Okinawa Shima – Ryukyu Islands
16 April 1945
Sarah, My Beloved Darling:
I have just finished reading your letter of March 29th and April 2nd. As usual Dear, the letters were beautiful and they helped more than you can realize. Out here you get so weary, dirty, tired and lonesome sometimes it seems ages before this thing will be over, you have to be on a constant alert as you go about to do your work. My units are very much scattered, and as a result, it means I have to do a lot of walking and riding from place to place. When you get up near the front you always have to be on the watch for snipers.
This morning I visited one group of my men and then went onto the hospital to see the men there. As soon as I returned, I wrote some more letters to mothers of sons who would have been killed in action. Just before dinner Paul Wells drove in with his Jeep, that was the first time I had seen him since we were separated in the Philippines. He looks good and is also very busy. His outfit has suffered more casualties than our outfit has so far. The enemy hit his sector very hard. We shared many of our experiences together thus far and thanked the Lord for His goodness in protecting and leading us. For some reason or other he hasn’t received any mail as yet so I read to him what you said about your visit with Marjorie over the phone. When you talk to her, be sure to tell her he is doing a fine piece of work and I only wish we had more like him. It’s really helped to see an old friend. We stayed here and we had our rations together then we went to another field hospital together. We had a lot of men to visit, so after a while I started walking to Division Headquarters. I wanted to see our commanding officer but he wasn’t around. However, I did get to see Chaplain Walt, our Head Division Chaplain. He is a rather a young chaplain for such a job. I would say he is around 36 or 38. I like him and I believe he will help rather than hinder as did the other chaplain in my old outfit.
I came back here and I stripped off and took a bath out of water in my helmet. It will certainly be good to have a decent shower again in a place that is nice and clean. Whenever you take a bath, always remember how I would like to have that much warm water. You are limited to the amount of water a helmet will hold but I certainly feel better after my bath.
Dear, I’m going to start with your letter of March 9yh. I like Dr. Mantey’s attitude about movies, that is the reason I would never say I thought it was wrong to go to movies. I think it is for each individual to make the choice. And I also think an up and coming church should have a wholesome recreational program for the young people.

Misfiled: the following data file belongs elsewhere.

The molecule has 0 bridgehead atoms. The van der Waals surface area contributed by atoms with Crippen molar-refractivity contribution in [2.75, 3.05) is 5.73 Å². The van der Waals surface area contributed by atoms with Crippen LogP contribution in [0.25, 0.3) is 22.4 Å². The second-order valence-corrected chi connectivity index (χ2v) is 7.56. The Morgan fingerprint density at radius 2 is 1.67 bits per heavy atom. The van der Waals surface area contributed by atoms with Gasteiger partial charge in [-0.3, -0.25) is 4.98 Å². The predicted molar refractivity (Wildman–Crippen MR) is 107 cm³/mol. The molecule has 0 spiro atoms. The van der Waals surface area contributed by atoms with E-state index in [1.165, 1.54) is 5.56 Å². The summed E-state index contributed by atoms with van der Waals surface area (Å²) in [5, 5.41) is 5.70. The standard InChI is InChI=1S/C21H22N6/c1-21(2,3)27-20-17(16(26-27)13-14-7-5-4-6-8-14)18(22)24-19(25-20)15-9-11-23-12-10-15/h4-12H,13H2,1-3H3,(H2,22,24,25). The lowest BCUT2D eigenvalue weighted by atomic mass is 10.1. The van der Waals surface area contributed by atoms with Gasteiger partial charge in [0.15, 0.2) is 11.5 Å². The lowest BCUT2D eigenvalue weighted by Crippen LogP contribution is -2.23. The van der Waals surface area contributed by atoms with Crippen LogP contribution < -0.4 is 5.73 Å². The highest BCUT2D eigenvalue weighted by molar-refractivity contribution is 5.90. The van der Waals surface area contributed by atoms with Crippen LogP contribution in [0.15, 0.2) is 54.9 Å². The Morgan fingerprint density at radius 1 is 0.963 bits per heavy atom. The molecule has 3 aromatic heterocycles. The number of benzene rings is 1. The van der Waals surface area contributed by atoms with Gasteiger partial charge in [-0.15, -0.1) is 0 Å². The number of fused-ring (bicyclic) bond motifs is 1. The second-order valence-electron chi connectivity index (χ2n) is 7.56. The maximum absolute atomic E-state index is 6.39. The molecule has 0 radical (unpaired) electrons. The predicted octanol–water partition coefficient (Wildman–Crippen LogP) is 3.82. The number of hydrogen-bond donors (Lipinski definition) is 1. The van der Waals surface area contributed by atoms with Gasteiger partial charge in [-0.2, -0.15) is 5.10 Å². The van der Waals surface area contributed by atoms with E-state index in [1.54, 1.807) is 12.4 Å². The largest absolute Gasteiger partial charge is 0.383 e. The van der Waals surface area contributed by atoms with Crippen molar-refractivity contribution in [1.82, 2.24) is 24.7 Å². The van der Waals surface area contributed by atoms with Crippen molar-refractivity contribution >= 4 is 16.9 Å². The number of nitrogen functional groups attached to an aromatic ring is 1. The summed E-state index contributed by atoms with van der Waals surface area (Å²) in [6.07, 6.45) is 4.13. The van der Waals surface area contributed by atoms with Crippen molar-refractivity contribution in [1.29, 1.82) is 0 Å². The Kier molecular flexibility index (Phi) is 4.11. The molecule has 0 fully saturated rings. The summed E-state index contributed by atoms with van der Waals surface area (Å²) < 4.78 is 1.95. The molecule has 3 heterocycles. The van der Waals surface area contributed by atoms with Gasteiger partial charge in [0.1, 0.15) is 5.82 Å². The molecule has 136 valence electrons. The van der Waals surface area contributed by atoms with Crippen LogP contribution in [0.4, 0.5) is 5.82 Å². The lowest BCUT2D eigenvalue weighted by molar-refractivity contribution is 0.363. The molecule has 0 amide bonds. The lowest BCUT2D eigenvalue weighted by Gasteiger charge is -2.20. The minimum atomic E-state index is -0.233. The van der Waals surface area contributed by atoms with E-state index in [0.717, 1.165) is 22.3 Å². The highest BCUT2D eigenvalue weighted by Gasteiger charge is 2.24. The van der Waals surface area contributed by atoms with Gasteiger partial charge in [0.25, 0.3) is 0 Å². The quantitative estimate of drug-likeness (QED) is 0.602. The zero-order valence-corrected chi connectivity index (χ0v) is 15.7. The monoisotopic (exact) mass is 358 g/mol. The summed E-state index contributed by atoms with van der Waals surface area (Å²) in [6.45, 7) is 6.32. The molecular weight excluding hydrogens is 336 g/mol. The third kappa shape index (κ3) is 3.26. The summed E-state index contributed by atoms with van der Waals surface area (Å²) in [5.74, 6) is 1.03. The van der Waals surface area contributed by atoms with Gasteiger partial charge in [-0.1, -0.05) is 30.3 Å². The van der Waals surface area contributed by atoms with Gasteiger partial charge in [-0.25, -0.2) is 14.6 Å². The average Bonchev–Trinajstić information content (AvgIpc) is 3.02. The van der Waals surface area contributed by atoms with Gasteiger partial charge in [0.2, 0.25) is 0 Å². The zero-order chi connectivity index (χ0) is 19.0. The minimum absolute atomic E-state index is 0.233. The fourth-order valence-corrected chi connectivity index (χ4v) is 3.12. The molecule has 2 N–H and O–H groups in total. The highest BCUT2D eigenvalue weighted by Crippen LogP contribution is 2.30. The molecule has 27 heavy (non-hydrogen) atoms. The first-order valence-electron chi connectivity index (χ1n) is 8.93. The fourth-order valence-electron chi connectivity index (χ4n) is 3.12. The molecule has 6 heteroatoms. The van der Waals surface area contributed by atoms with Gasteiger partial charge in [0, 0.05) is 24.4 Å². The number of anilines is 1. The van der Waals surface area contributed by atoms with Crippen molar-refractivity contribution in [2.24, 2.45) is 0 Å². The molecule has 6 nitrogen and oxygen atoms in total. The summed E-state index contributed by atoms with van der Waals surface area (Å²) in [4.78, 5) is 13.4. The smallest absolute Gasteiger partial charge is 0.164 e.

It was interesting to hear about Arthur Anderson’s talk in chapel. I worked with him one summer at Northern so I know him pretty well. We washed apartment walls and painted. We worked in every building at Northern. Whenever you visit Taft Hall, remember your little sweetheart has washed a part of every wall in every department. I’ve washed walls twice in Wilkinson Hall.
I got a kick out of Mom picking a certain wall paper and then not being sure she likes her choice. From your description, the house must look pretty nice after the decorators finished. It will certainly be grand when we have our own home again and can plan things for ourselves.
Darling, often you have said you would like to be with me; in a way I wish you were too, but Darling I would never want to see you go through the hell of battle. When you see men mortally wounded, children and mothers, you cannot help but breathe a prayer of Thanksgiving-“Thank God my dear ones don’t have to see or go through the atrocities of war.” As I’ve said before my Dear, there are things I wish I could erase from my memory forever. As it is Dear, you will not have that to remember or rather be reminded of on different occasions. It will be such a great day when we can share our joys and sorrows together again. A letter never half expresses the things I feel down in my heart. Just to pray and meditate together again will to me be standing in the portals of Heaven.
I was glad you received the $40 money order. I wasn’t paid for last month so I won’t be able to send any home to you now. By the way Dear, I heard today that the ship I came up here from the Philippines was sunk. That certainly makes me feel badly if it’s true, for there were some mighty fine men aboard. And those 47 letters and the $50 in cash I sent Captain Wilkinson was aboard besides your six letters. I utilized all my time to write those letters to different individuals and if what I heard is true, I wrote many letters in vain. I’m glad I registered the letter with the $50 to Captain Wilkinson, for if the ship was lost, I can recover the money for the natives cloth.
I’m glad you had such a fine time at your last club meeting. Be sure to give my love and best wishes to Teacher. You will be interested to know I met Minnie Lennon’s husband before I left and we had several good talks. I knew his wife pretty well through Chicago B.Y. work. I’m glad Teacher drove you, for I always feel better when I know you are not alone at night.
Well Dear, it is about dark so I must close for tonight. My desk is an ammunition case so I hope you can read my scrawling. Give the folks my deepest love.
Yours forever, and so glad to be
Because of our one Love in Christ,
P.S. Enclosed is a letter from my father. I also got a lovely letter from Mrs. Schue and an Easter card and note from Hollys today.